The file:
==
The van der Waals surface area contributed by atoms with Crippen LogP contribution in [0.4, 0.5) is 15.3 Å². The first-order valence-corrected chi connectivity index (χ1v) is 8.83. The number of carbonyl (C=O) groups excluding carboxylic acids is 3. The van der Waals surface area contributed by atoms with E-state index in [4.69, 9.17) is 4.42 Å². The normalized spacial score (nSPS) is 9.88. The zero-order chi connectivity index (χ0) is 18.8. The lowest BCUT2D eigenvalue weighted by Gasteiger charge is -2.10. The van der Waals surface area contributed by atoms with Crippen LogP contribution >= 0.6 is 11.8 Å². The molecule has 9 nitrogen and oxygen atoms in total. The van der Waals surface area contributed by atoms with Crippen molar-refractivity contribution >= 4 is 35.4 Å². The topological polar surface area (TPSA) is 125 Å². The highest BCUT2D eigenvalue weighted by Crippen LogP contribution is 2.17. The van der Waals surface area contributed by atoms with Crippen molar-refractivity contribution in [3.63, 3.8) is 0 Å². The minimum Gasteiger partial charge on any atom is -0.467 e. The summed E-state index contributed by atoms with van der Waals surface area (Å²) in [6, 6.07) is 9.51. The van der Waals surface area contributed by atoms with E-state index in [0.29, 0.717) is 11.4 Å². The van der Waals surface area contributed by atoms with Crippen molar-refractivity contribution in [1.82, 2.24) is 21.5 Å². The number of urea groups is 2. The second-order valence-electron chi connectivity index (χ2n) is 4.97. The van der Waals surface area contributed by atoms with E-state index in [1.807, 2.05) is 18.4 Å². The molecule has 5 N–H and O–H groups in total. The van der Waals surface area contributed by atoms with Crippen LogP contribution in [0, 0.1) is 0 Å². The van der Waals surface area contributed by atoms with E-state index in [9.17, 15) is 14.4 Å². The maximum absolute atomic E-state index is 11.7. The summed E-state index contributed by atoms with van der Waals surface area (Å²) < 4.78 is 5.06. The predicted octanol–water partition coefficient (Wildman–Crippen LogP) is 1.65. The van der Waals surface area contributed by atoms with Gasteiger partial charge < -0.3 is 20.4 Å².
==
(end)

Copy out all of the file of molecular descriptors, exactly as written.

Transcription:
The van der Waals surface area contributed by atoms with Crippen LogP contribution in [0.4, 0.5) is 15.3 Å². The first-order valence-corrected chi connectivity index (χ1v) is 8.83. The number of carbonyl (C=O) groups excluding carboxylic acids is 3. The van der Waals surface area contributed by atoms with E-state index in [4.69, 9.17) is 4.42 Å². The normalized spacial score (nSPS) is 9.88. The zero-order chi connectivity index (χ0) is 18.8. The lowest BCUT2D eigenvalue weighted by Gasteiger charge is -2.10. The van der Waals surface area contributed by atoms with Crippen LogP contribution >= 0.6 is 11.8 Å². The molecule has 9 nitrogen and oxygen atoms in total. The van der Waals surface area contributed by atoms with Crippen molar-refractivity contribution >= 4 is 35.4 Å². The topological polar surface area (TPSA) is 125 Å². The highest BCUT2D eigenvalue weighted by Crippen LogP contribution is 2.17. The van der Waals surface area contributed by atoms with Crippen molar-refractivity contribution in [3.63, 3.8) is 0 Å². The minimum Gasteiger partial charge on any atom is -0.467 e. The summed E-state index contributed by atoms with van der Waals surface area (Å²) in [6, 6.07) is 9.51. The van der Waals surface area contributed by atoms with E-state index in [0.29, 0.717) is 11.4 Å². The van der Waals surface area contributed by atoms with Crippen molar-refractivity contribution in [1.82, 2.24) is 21.5 Å². The number of urea groups is 2. The second-order valence-electron chi connectivity index (χ2n) is 4.97. The van der Waals surface area contributed by atoms with E-state index in [1.807, 2.05) is 18.4 Å². The molecule has 5 N–H and O–H groups in total. The van der Waals surface area contributed by atoms with Crippen LogP contribution in [0, 0.1) is 0 Å². The van der Waals surface area contributed by atoms with E-state index in [9.17, 15) is 14.4 Å². The maximum absolute atomic E-state index is 11.7. The summed E-state index contributed by atoms with van der Waals surface area (Å²) < 4.78 is 5.06. The predicted octanol–water partition coefficient (Wildman–Crippen LogP) is 1.65. The van der Waals surface area contributed by atoms with Gasteiger partial charge < -0.3 is 20.4 Å².